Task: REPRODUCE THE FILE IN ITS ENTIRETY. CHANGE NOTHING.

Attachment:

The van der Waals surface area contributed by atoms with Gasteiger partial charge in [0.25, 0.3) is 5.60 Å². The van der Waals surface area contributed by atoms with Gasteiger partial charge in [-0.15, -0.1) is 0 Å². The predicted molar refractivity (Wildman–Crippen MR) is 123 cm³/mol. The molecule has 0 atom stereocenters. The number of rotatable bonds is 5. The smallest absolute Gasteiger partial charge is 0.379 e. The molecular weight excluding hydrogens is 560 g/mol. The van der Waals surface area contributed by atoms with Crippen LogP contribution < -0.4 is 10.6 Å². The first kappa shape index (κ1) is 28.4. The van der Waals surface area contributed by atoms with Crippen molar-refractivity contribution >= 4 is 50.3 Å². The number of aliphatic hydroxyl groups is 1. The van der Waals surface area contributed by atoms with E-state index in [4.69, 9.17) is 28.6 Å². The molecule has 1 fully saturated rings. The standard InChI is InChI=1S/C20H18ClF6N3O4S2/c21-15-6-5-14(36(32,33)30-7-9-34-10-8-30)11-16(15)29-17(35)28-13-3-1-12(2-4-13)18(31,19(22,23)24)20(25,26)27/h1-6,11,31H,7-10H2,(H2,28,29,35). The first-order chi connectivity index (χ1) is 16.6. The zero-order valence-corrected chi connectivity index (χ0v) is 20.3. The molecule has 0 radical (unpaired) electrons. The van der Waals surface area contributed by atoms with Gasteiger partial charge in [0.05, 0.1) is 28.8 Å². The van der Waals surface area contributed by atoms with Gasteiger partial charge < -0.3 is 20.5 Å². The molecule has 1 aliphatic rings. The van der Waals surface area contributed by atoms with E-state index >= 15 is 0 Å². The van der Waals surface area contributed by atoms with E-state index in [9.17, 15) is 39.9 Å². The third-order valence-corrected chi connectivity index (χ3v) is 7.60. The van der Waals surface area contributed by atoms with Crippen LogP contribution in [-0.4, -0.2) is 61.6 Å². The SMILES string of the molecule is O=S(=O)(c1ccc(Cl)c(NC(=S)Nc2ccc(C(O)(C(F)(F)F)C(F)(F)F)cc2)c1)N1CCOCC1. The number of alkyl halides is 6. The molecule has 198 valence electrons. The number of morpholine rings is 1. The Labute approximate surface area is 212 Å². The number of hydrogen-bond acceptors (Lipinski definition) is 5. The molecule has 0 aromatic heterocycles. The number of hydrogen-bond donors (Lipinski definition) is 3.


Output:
The van der Waals surface area contributed by atoms with Gasteiger partial charge in [0.25, 0.3) is 5.60 Å². The van der Waals surface area contributed by atoms with Gasteiger partial charge in [-0.15, -0.1) is 0 Å². The predicted molar refractivity (Wildman–Crippen MR) is 123 cm³/mol. The molecule has 0 atom stereocenters. The number of rotatable bonds is 5. The smallest absolute Gasteiger partial charge is 0.379 e. The molecular weight excluding hydrogens is 560 g/mol. The van der Waals surface area contributed by atoms with Crippen LogP contribution < -0.4 is 10.6 Å². The first kappa shape index (κ1) is 28.4. The van der Waals surface area contributed by atoms with Crippen molar-refractivity contribution >= 4 is 50.3 Å². The number of aliphatic hydroxyl groups is 1. The van der Waals surface area contributed by atoms with E-state index in [4.69, 9.17) is 28.6 Å². The molecule has 1 fully saturated rings. The standard InChI is InChI=1S/C20H18ClF6N3O4S2/c21-15-6-5-14(36(32,33)30-7-9-34-10-8-30)11-16(15)29-17(35)28-13-3-1-12(2-4-13)18(31,19(22,23)24)20(25,26)27/h1-6,11,31H,7-10H2,(H2,28,29,35). The first-order chi connectivity index (χ1) is 16.6. The zero-order valence-corrected chi connectivity index (χ0v) is 20.3. The molecule has 0 radical (unpaired) electrons. The van der Waals surface area contributed by atoms with Gasteiger partial charge in [0.05, 0.1) is 28.8 Å². The van der Waals surface area contributed by atoms with Gasteiger partial charge < -0.3 is 20.5 Å². The molecule has 1 aliphatic rings. The van der Waals surface area contributed by atoms with E-state index >= 15 is 0 Å². The van der Waals surface area contributed by atoms with E-state index in [9.17, 15) is 39.9 Å². The third-order valence-corrected chi connectivity index (χ3v) is 7.60. The van der Waals surface area contributed by atoms with Crippen LogP contribution in [-0.4, -0.2) is 61.6 Å². The SMILES string of the molecule is O=S(=O)(c1ccc(Cl)c(NC(=S)Nc2ccc(C(O)(C(F)(F)F)C(F)(F)F)cc2)c1)N1CCOCC1. The number of alkyl halides is 6. The molecule has 198 valence electrons. The number of morpholine rings is 1. The Labute approximate surface area is 212 Å². The number of hydrogen-bond acceptors (Lipinski definition) is 5. The molecule has 0 aromatic heterocycles. The number of hydrogen-bond donors (Lipinski definition) is 3.